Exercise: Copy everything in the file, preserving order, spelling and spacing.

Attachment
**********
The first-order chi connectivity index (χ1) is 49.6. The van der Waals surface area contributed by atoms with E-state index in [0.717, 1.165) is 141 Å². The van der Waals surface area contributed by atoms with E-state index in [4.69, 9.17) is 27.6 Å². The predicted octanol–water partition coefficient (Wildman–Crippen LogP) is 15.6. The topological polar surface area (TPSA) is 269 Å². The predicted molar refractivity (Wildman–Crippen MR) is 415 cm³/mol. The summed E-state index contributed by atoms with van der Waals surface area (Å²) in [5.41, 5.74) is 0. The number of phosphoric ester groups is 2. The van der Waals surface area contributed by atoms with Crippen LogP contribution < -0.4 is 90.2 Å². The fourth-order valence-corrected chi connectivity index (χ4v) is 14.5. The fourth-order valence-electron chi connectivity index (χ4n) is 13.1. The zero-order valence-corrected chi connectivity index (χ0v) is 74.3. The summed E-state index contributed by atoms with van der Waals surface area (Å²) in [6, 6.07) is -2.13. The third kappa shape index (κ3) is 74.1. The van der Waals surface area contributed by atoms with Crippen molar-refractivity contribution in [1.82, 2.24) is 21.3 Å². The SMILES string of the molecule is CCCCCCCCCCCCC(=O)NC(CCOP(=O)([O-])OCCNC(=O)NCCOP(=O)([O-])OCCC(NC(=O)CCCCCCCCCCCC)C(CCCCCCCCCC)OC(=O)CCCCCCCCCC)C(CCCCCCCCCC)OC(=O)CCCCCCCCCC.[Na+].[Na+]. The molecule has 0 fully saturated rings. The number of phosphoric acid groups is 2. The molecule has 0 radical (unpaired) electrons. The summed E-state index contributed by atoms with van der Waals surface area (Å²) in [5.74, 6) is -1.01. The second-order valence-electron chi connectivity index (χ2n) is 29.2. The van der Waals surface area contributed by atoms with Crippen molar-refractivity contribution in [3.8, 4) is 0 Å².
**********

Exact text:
The first-order chi connectivity index (χ1) is 49.6. The van der Waals surface area contributed by atoms with E-state index in [0.717, 1.165) is 141 Å². The van der Waals surface area contributed by atoms with E-state index in [4.69, 9.17) is 27.6 Å². The predicted octanol–water partition coefficient (Wildman–Crippen LogP) is 15.6. The topological polar surface area (TPSA) is 269 Å². The predicted molar refractivity (Wildman–Crippen MR) is 415 cm³/mol. The summed E-state index contributed by atoms with van der Waals surface area (Å²) in [5.41, 5.74) is 0. The number of phosphoric ester groups is 2. The van der Waals surface area contributed by atoms with Crippen LogP contribution < -0.4 is 90.2 Å². The fourth-order valence-corrected chi connectivity index (χ4v) is 14.5. The fourth-order valence-electron chi connectivity index (χ4n) is 13.1. The zero-order valence-corrected chi connectivity index (χ0v) is 74.3. The summed E-state index contributed by atoms with van der Waals surface area (Å²) in [6, 6.07) is -2.13. The third kappa shape index (κ3) is 74.1. The van der Waals surface area contributed by atoms with Crippen molar-refractivity contribution in [1.82, 2.24) is 21.3 Å². The SMILES string of the molecule is CCCCCCCCCCCCC(=O)NC(CCOP(=O)([O-])OCCNC(=O)NCCOP(=O)([O-])OCCC(NC(=O)CCCCCCCCCCCC)C(CCCCCCCCCC)OC(=O)CCCCCCCCCC)C(CCCCCCCCCC)OC(=O)CCCCCCCCCC.[Na+].[Na+]. The molecule has 0 fully saturated rings. The number of phosphoric acid groups is 2. The molecule has 0 radical (unpaired) electrons. The summed E-state index contributed by atoms with van der Waals surface area (Å²) in [5.74, 6) is -1.01. The second-order valence-electron chi connectivity index (χ2n) is 29.2. The van der Waals surface area contributed by atoms with Crippen molar-refractivity contribution in [3.8, 4) is 0 Å².